Nonetheless, downgrading the severity of reports of suspected patient deaths has significant consequences. FDA analysts review reports in order of priority, starting with deaths, while less serious incidents go to the back of the line. More than half of incoming reports, most of them categorized as malfunctions, do not get read within 60 days, a 2009 report by the Department of Health and Human Services’ Office of the Inspector General found.
The FDA told ICIJ that in 2016 it had updated its guidance to manufacturers on adverse event reporting rules to provide greater clarity.
Michael Drues, a consultant on medical device regulation who advises device manufacturers and regulators, including the FDA and Health Canada, suggested improving results by creating separate categories on FDA reporting forms, one indicating whether the patient died and the other whether the device contributed to the event.
“The bigger problem here is the way that the system is designed,” he said. “And that’s where I think the focus should be.”
Once events are reported to health authorities, governments decide whether to disclose them to the public.
For nearly two decades in the U.S., an FDA program allowed manufacturers to use a summary reporting program in a way that resulted in large numbers of adverse events not being reported to the public at all.
Under this program, manufacturers submit quarterly spreadsheets summarizing reports of common problems for approved devices. FDA rules specify that the summary reports are not supposed to include incidents that are unusual or that require remedial action to protect public health. They go directly to the agency, which doesn’t disseminate them to doctors, patients or other members of the public.
By allowing companies to report the information without making it public, summary reporting could give the impression of a safe device with low rates of adverse events even when large numbers of problems occurred.
For example, for years the FDA allowed breast implant manufacturers to include ruptures and other serious injuries in summary reports that were not disclosed to the public. In 2017, the FDA became concerned about the practice and quietly directed the companies to report these incidents individually. The result? Adverse event reports associated with breast implants surged more than 20-fold in less than two years.
After this surge and the publication of new studies finding an association between silicone breast implants and autoimmune disease, the FDA has agreed to hold a public hearing next year on breast implant safety.
In its written responses to ICIJ questions, the FDA acknowledged that there was a “transparency issue” with summary reporting and that its 2017 rule change means manufacturers must now publicly disclose the numbers of injuries linked to their products.
Despite these problems, in a major change enacted in August the FDA expanded the use of summary reports for malfunctions — device errors in which patients are not harmed — to all devices, including high-risk ones. Previously only low-risk devices were allowed this non-public option.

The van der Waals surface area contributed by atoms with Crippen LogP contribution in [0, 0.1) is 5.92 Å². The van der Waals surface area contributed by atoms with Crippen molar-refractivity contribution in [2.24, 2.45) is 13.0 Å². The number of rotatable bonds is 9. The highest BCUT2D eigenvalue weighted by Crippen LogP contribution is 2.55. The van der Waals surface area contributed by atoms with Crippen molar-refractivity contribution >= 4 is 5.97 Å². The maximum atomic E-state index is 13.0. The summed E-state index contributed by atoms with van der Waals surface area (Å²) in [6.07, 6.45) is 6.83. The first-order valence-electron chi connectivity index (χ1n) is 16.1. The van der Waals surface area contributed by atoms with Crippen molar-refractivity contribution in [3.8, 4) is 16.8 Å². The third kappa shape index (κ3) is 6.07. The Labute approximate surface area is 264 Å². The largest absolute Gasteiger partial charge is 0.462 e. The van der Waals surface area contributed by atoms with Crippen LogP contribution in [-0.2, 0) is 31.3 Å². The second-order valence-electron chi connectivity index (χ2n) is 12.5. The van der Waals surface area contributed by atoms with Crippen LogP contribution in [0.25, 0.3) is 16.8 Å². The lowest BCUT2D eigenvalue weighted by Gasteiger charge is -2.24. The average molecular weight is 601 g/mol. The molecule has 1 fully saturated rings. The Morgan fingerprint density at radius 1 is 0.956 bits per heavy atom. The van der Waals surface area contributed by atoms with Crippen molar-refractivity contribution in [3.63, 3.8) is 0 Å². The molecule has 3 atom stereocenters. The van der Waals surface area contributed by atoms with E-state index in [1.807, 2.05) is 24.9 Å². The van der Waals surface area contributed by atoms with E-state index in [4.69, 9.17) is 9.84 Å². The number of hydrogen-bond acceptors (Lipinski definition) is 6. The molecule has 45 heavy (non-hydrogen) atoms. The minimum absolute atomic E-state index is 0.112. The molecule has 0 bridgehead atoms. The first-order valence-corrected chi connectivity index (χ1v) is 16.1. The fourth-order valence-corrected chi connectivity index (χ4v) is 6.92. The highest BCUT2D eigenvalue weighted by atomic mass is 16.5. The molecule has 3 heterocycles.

The policy change means that reports filed with the FDA about malfunctions of high-risk devices, which by definition involve incidents that could result in injury or death if they recurred, will no longer be visible to the public.
Drues, the consultant and compliance expert, likened the move to ease malfunction reporting obligations to relaxing the academic standards for students in troubled schools.
“Instead of trying to teach these kids better, they lowered the minimum passing grade,” Drues said. “In my opinion that is what the FDA is doing here.”
The device industry used its leverage to win this change. Since 2002, the FDA budget has been partly funded by user fees from device manufacturers under terms negotiated every five years. User fees currently cover 35 percent of the agency’s medical device regulatory activities.
The rollback of reporting rules on high-risk devices was part of the agreement between the FDA and device makers for the 2017 renewal of their user fees, according to the FDA’s description of the new rule.
Trunzo of AdvaMed noted that the new summary reporting program only covers specified malfunctions that are known and understood by device companies and the FDA, and that companies still must file individual reports if a new type of problem occurs. The FDA wrote in the published rule establishing the program that it does not believe that the initiative will have an adverse impact on “the content of information” that it receives.
The gaps at each stage of the global surveillance system for implanted devices leave regulators with limited capacity to identify problems.
Tomes, the former FDA data analyst, said expanded summary reporting will likely result in more underreporting and misreporting and that less frequent reports could make it harder to spot trends.
“It’s going to slow the ability of analysts to identify serious problems quickly,” Tomes said.
In Europe, a new medical device regulation enacted in 2017 calls for the Eudamed adverse events database to made public in May 2020, but some experts are skeptical that it will be implemented on time.
Until reporting and transparency policies change, doctors and patients will get little information from public surveillance systems when it comes to making decisions about care.
Dykeman, the Essure patient, had the coils removed in a hysterectomy two years after they were implanted. After the operation, she said, her symptoms cleared and she began organizing with other patients to raise awareness about the device’s risks.
She is now vice president of a patients’ advocacy group called ASHES — Advocating Safety in Healthcare, E-Sisters — that calls for stricter oversight of medical devices.
ASHES helped persuade the FDA to restrict sales of Essure. Dykeman said that better disclosure of device safety problems would help to address the unequal access to information that led to many women’s suffering with the device.
“My mind always just goes back to transparency,” Dykeman said. “I’d like to track the medical devices and put the patients in charge of their own fate.”